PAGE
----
August 31, 2014

Hoši od Bobří řeky by Jaroslav Foglar (Review)

Title: Hoši od Bobří řeky (Boys from Beaver River)
Author: Jaroslav Foglar
First published: 1958
Add it: Goodreads, Book Depository
Rating: ★★☆☆☆

It's a shame, really, but I've finished only one book for my own Language Freak challenge, and I had been planning on finishing at least four! Well, life happens. This only book is in Czech, and it was far from enjoyable. I finished it only because I had borrowed it from a friend (more than a year ago!) who told me it was his favourite book when he was a boy. I can't see how this book can be somebody's favourite, but at least now I can give it back with clean conscience.

The book is essentially a propaganda of the "soviet pioneer" ideals. For those of you not familiar with the movement, they are somewhat like scouts. So there is this young man who apparently has no job and nothing else to do except to entertain and brainwash boys. He takes them on a short trip to the forest and tells them some weird story about a frontier guy who was very sporty and cool, lived in a forest, was friendly with Indians and then died. And the guys become eager to be more like him, to which end they spend all summer camping in the nature trying to pass this man's tests of their strength, knowledge, good behaviour, courage, etc. The book even has specifications for these tests in the end of each chapter, so that the reader can do them himself.

Brainwashing is very strong in this book, and you know I can't stand it. So I was eye-rolling most of the time. I can't see why the author couldn't be more subtle with introducing his agenda. Moreover, I may be too spoiled by the modern world, but this leader of the group is a weirdo. Why is he doing all this? Who pays him? Where does he get money? How come he settles up a sect, and none of the parents are worried? How can they let their children go off for the whole summer to live with this man? I would soooo not trust him with my child!! Another problem of the book is an utter absence of girls. They are not mentioned ONCE! Not in school, not in the streets, the boys don't even think of them. It's as if no girls exist at all. First, is it even possible or healthy? Second, why can't girls also participate in all the "adventures" and try to become sportier, cleverer, etc.? Discrimination!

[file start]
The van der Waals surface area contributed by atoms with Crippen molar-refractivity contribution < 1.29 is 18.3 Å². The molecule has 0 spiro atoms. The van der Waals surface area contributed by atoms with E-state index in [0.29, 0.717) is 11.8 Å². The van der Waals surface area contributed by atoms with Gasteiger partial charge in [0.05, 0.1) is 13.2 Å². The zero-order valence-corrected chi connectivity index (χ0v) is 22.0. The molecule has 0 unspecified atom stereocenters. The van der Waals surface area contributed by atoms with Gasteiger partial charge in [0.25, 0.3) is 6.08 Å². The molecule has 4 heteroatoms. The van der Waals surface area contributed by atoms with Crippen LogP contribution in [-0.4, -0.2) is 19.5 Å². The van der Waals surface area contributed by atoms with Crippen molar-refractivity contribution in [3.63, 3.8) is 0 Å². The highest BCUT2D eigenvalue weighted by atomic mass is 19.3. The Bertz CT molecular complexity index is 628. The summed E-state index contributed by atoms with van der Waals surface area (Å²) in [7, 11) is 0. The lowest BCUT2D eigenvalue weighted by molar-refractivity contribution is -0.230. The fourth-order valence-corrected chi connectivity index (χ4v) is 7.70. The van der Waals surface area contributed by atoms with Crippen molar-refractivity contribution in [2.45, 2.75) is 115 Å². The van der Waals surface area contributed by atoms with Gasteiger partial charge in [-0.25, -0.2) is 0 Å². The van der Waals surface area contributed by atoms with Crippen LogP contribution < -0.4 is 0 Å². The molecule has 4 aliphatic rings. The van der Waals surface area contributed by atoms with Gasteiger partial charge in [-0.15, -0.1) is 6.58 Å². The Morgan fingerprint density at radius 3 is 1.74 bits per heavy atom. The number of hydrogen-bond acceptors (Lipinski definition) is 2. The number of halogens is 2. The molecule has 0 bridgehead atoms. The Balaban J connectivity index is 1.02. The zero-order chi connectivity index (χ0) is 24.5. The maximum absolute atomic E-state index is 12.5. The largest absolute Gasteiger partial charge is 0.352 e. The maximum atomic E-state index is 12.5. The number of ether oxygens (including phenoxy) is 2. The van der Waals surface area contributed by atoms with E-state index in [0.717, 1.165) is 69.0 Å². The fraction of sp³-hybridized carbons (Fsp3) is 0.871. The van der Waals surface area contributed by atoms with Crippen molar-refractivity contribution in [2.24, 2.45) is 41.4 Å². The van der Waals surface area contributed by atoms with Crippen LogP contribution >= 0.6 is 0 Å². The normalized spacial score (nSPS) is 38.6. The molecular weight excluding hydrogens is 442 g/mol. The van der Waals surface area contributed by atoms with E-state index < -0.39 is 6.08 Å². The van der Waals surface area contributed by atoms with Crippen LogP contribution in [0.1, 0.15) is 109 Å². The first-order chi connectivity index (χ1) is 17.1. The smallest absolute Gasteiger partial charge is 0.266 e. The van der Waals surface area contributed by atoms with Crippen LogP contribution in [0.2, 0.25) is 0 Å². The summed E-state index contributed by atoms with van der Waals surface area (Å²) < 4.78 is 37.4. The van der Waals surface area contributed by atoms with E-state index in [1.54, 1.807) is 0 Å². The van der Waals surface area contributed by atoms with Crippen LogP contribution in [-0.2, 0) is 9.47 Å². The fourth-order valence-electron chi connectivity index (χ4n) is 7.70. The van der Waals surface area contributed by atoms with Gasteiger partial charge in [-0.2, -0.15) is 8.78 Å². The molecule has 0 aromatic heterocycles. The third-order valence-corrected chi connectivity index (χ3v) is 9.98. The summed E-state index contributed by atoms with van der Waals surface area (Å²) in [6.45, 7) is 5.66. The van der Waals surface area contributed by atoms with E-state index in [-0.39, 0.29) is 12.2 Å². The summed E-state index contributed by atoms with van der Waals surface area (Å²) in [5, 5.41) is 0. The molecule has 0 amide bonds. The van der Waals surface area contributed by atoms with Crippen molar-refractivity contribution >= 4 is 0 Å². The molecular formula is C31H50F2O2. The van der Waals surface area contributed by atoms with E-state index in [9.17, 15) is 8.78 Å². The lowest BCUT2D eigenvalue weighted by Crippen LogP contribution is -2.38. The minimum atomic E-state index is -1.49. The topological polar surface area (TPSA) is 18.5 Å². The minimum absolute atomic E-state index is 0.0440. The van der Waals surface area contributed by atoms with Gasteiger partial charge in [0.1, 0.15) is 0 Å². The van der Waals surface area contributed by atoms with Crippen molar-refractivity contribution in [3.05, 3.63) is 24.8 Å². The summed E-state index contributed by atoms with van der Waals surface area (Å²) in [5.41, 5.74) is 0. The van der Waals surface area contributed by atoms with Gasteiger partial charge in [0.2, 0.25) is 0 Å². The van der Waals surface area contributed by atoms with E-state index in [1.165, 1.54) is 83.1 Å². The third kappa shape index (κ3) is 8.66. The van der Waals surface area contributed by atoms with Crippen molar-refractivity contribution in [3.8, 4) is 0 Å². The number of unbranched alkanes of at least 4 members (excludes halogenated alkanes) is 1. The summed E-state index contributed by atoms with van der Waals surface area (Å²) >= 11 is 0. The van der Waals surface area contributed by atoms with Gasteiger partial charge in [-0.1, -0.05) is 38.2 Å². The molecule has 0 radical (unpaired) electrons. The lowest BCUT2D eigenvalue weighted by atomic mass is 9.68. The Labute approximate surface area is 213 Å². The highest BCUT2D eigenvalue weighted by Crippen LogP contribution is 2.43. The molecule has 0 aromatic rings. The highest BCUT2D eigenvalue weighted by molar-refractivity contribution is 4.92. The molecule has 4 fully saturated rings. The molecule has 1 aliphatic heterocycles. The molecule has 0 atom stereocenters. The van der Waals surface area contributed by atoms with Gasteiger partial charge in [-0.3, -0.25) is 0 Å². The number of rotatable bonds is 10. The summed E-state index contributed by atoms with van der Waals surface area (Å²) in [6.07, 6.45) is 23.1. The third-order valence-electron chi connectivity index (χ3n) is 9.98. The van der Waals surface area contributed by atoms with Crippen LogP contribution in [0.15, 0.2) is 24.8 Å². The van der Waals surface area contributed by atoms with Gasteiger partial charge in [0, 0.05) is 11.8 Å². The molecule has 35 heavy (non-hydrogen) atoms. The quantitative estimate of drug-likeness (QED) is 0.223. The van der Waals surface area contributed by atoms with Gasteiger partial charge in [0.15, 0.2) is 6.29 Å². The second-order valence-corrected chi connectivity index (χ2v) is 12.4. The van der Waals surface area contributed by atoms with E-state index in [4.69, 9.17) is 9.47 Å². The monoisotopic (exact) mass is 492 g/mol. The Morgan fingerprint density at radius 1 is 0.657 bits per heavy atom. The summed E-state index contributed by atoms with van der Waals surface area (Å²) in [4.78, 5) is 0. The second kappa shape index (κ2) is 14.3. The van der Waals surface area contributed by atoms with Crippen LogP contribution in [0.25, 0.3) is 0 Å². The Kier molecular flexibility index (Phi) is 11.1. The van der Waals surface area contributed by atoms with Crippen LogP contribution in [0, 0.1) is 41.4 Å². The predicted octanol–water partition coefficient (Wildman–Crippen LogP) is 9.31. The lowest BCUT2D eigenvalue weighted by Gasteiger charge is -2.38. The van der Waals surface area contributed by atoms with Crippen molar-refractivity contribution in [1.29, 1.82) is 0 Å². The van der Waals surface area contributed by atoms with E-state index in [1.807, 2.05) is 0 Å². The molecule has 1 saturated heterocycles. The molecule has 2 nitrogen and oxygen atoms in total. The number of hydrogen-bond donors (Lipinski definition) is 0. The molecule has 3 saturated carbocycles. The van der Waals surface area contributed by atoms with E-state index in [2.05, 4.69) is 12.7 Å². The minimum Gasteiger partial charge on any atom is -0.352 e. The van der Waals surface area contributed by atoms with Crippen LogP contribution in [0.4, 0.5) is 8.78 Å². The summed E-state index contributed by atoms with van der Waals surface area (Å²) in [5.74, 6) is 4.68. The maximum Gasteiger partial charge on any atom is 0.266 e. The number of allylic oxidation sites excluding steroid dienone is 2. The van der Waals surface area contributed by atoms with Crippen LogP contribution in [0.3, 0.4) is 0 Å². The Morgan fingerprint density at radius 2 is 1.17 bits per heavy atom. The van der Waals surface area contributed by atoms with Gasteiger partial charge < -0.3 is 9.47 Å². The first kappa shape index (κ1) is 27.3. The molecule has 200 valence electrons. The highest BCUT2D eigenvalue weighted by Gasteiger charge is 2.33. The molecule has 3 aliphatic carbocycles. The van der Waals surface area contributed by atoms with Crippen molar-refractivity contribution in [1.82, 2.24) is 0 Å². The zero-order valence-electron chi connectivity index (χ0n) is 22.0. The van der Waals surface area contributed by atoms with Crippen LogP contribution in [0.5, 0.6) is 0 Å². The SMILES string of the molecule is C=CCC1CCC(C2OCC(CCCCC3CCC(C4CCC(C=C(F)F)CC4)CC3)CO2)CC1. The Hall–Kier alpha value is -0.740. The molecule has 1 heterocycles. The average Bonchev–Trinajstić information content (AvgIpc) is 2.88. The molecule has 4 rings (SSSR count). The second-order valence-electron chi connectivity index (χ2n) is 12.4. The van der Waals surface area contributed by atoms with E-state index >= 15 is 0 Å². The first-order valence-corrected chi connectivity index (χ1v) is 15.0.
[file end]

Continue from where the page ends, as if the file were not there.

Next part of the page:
In my book:
I know I picked it up only to practice my Czech, but I'd prefer it to me more literature than propaganda.

P.S. I'll probably add a review in Czech here some time soon, but I'll need to first check it with my Czech teacher :)

1 comment:

  1. what a closed minded review that completely misses the idealistic and altruistic point of the book. i read it as a girl and never felt like it wasn't for me. and i grew up to be a feminist and i still reminisce about this book and it's inspiration to kids to love nature and strive for good human traits


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